What is a Pediatric Allergist
If your child suffers from allergies or other problems with his immune system, a pediatric allergist/immunologist has special skills to treat your child.
Your child’s immune system fights infections. If your child has allergies, her immune system wrongly reacts to things that are usually harmless. Pet dander, pollen, dust, mold spores, insect stings, food, and medications are examples of such things. This reaction may cause her body to respond with health problems such as asthma, hay fever, hives, eczema (a rash), or a very severe and unusual reaction called anaphylaxis.
Sometimes, if your child’s immune system is not working right, he may suffer from frequent, severe, and/or uncommon infections. Examples of such infections are sinusitis (inflammation of one or more of the sinuses), pneumonia (infection of the lung), thrush (a fungus infection in the mouth), and abscesses (collections of pus surrounded by inflamed tissue) that keep coming back.
A pediatric allergist/immunologist finds and treats these allergies and immune system problems.
Sometimes, kids’ allergy symptoms are mild enough to handle at home. But when they become serious or happen a lot, it’s time to see a pediatrician.
Make an appointment with the doctor if your child has:
Hay fever symptoms that last for more than a week or two or happen around the same time each year. The common red flags are a runny nose, congestion, sneezing, and an itchy nose and eyes.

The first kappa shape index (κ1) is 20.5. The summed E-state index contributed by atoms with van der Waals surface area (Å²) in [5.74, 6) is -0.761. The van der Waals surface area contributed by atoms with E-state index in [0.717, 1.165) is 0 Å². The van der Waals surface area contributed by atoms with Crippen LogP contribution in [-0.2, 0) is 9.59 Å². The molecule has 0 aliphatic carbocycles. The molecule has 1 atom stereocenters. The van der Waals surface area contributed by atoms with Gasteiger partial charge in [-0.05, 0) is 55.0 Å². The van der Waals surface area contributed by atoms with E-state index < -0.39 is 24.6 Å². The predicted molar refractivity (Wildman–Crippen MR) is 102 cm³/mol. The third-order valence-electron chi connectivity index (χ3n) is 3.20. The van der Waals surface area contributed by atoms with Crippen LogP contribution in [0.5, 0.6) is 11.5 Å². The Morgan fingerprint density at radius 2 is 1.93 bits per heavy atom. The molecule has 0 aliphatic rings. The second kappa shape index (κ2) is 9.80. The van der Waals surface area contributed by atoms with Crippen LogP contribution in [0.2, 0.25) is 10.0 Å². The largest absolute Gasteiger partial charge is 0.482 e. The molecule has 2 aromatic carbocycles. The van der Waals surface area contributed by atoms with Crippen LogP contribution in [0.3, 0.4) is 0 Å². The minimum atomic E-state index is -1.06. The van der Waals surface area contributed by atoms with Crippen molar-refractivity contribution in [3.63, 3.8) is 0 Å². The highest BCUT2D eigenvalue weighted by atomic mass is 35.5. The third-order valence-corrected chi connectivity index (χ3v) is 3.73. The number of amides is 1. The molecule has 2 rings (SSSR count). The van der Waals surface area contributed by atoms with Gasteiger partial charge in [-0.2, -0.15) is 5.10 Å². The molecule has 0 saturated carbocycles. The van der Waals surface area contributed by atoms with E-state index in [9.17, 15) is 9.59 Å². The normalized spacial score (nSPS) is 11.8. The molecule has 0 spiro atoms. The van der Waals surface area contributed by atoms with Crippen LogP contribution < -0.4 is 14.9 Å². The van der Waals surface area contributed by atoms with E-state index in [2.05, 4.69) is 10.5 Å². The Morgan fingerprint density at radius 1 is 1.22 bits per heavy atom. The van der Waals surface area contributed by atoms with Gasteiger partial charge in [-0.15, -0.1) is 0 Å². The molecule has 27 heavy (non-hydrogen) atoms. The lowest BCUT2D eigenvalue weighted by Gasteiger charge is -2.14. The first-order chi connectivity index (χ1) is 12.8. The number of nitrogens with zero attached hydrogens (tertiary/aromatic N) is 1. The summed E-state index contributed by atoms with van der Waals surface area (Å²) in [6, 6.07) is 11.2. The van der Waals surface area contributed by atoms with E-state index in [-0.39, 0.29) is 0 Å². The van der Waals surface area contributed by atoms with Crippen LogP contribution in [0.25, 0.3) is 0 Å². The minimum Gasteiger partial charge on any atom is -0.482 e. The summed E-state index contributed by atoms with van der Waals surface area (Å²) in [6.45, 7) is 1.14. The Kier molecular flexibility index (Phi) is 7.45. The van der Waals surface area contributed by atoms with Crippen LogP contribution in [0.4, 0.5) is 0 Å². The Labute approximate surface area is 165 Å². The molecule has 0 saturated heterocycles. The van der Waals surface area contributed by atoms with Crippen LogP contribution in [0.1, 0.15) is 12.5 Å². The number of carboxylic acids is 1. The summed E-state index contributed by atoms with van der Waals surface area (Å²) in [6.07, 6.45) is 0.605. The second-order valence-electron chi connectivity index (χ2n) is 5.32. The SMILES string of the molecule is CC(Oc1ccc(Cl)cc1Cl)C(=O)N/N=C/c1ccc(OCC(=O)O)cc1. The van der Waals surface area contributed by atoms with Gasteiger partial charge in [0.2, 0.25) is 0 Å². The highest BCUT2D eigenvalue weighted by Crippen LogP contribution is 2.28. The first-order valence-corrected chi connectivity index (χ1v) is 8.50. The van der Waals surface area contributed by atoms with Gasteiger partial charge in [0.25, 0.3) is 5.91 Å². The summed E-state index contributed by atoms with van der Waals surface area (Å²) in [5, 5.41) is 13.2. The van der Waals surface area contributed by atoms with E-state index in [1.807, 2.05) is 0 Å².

Asthma symptoms, including those that get worse after exercise or at night. The warning signs include shortness of breath, chest tightness, wheezing, or coughing.
Eczema symptoms, including a very itchy red rash that usually starts in babies, scratching a lot, and thick, scaly patches on the skin.
Allergy symptoms after your child eats a specific food. These could be skin rashes and swelling, wheezing, an upset stomach, paleness, and lightheadedness.
Allergies that keep your child from enjoying playtime or getting a good night’s sleep.
Call 999 if your child’s symptoms are sudden or severe, or include trouble breathing, swelling, passing out dizziness, or chest pain.
In many cases, your child’s pediatrician can diagnose and treat allergies. The doctor may offer:
– Medicines to treat the symptoms
– Advice on how to avoid your child’s allergy triggers
You may need to make changes in your home or to your child’s diet.
Your pediatrician may also refer you to an allergy specialist. An allergist may do a skin test to find out what your child is allergic to. The doctor places a tiny amount of the allergen, such as pollen, dust mites, or specific foods, on your child’s skin — usually on their back or forearm. Then they prick the skin underneath. It’s safe and fairly painless.
If nothing happens, your child isn’t allergic to that trigger. If they get a small raised bump that itches like a mosquito bite, they may be.
If your child has food allergy symptoms, the doctor may suggest that they should not eat certain foods for several days to see if their issues go away.
They may also suggest shots or tablets that go under the tongue to gradually make your child less sensitive to allergy triggers. For children who have a severe reaction to certain foods, the doctor will prescribe emergency medication.